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An Oriya odyssey

SOUVIK CHOWDHURYSOUVIK CHOWDHURY

The distinctive artistic skill of the Oriya artisan is reflected in every piece at the ongoing Orissa handloom expo at Y.M.C.A, Secunderabad.



GOOD EARTH: The idols in terracotta make perfect gifts.

IF YOU thought it is just about Jagannath-Puri, Nandita Das and cyclones, Y.M.C.A, Secunderabad might just have enough reasons to redefine your opinion.

The ongoing handicrafts exhibition showcases the lesser-known Orissa - its time-honoured fertile culture, the exquisite art forms amidst a classic diversity of traditions and an equally vibrant and colourful community steeped in heritage.

The Oriya bouquet has been brought to town for the first time ever by ORUPA (Orissa Rural and Urban Producers' Association) in collaboration with the Central Ministry of Handlooms, New Delhi.



SYMPHONY IN STONE: Soap stone idols are an attraction.

From the world-famous Sambhalpuri and Maniabhandha saris to the traditional Dhokra art form on liquefied brass, golden grass work to the intricate palm-leaf engraving, each piece - irrespective of size or shape, is an objet d'art, painstakingly done with an unmatched degree of patience and innovation.

The distinctive artistic skills of the artisans of Orissa are reflected in every piece.

"Oriya artefacts and handicrafts are unique worldwide. It is only because of lack of awareness and exposure that few people know of our rich art forms. ORUPA envisions the integrated development of local artisans by creating opportunities and avenues for the development of crafts and artisans of Orissa," says ORUPA coordinator N.K Bhuyan.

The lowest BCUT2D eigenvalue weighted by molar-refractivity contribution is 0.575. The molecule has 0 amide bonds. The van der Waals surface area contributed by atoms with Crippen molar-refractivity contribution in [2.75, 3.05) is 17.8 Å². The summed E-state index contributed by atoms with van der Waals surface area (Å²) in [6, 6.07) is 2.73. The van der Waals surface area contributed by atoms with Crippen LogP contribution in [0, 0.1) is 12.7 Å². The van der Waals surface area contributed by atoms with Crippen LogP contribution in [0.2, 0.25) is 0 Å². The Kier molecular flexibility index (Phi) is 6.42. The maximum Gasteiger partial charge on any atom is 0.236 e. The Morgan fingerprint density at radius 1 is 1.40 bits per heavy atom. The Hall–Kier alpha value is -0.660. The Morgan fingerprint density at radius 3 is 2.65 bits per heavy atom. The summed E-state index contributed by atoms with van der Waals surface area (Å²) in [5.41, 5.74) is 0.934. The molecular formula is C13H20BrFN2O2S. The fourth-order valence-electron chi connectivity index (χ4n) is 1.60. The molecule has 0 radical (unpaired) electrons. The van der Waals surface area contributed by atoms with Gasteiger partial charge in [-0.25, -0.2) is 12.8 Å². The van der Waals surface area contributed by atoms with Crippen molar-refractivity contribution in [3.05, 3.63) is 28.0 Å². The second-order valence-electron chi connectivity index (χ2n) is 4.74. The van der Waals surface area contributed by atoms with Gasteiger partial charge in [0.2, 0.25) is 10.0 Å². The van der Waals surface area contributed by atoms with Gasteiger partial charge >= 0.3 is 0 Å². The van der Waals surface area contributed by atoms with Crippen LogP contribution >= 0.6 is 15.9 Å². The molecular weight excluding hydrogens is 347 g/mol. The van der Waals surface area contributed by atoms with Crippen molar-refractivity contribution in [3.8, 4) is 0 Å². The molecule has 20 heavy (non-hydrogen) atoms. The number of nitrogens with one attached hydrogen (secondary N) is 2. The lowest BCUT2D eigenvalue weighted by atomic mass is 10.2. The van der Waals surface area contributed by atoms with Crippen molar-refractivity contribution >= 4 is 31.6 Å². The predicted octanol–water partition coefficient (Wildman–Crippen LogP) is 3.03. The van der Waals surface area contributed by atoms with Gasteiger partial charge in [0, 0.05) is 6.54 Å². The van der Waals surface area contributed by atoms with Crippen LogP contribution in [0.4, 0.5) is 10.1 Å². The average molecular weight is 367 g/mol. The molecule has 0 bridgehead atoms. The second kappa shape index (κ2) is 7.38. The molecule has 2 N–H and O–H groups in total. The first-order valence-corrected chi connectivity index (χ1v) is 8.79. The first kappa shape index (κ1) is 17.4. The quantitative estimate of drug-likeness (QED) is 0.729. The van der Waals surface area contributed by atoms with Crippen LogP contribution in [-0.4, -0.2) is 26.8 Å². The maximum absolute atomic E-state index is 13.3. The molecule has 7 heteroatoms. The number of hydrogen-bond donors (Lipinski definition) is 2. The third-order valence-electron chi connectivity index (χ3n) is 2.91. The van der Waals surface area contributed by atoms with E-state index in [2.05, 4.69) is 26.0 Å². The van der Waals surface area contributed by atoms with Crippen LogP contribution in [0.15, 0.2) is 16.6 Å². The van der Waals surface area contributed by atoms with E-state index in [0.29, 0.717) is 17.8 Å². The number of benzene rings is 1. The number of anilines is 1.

Archetypal to Pipili, a remote village in Puri - the appliqué wall hangings (priced between Rs 20 and Rs 300), speaks amply of the vibrancy and flamboyance of Oriya culture.

The distinctive style of embroidery of the Darji community, particularly in the umbrellas (available for Rs 50 to Rs 400) can enliven your garden or beach parties. The terracotta jewellery and artefacts would add a touch of earth to any outfit.

And the tussar paintings or patta chitra have a similar prowess to doll up the house.



LIGHT UP: Applique work for a splash of colour. — Photos: P.V. Sivakumar

The intricate palm-leaf engravings focusing on mythology and kamashashtra speak of the dexterity and vigour of its creator.

"To capture public interest and expose our artisans, we even have live demonstrations of creation of the exhibits through the day," concurs Bhuyan.

The brass and bell-metal utensils and relics, produced by the Kansari community of Orissa can be used at home as well as for decorative purposes. Future designs include a corporate gift range and semi-utilitarian items.

Woodcraft, horn craft, paper-mache, stonework, coconut fibre-work and Tara Kashi (fine silver-thread work) are the other crafts making their presence felt. Amongst saris and dress materials are the famed Red silk from Maniabandha, Bomkai from Boudha and Pasapalli from Samhalpur.

Check out the abounding art forms from the land of the Sun God. And do not forget to pick up a replica of the Konark wheel, amongst others, to remind you of the land - which has so much more to offer. The exhibition concludes on January 16.

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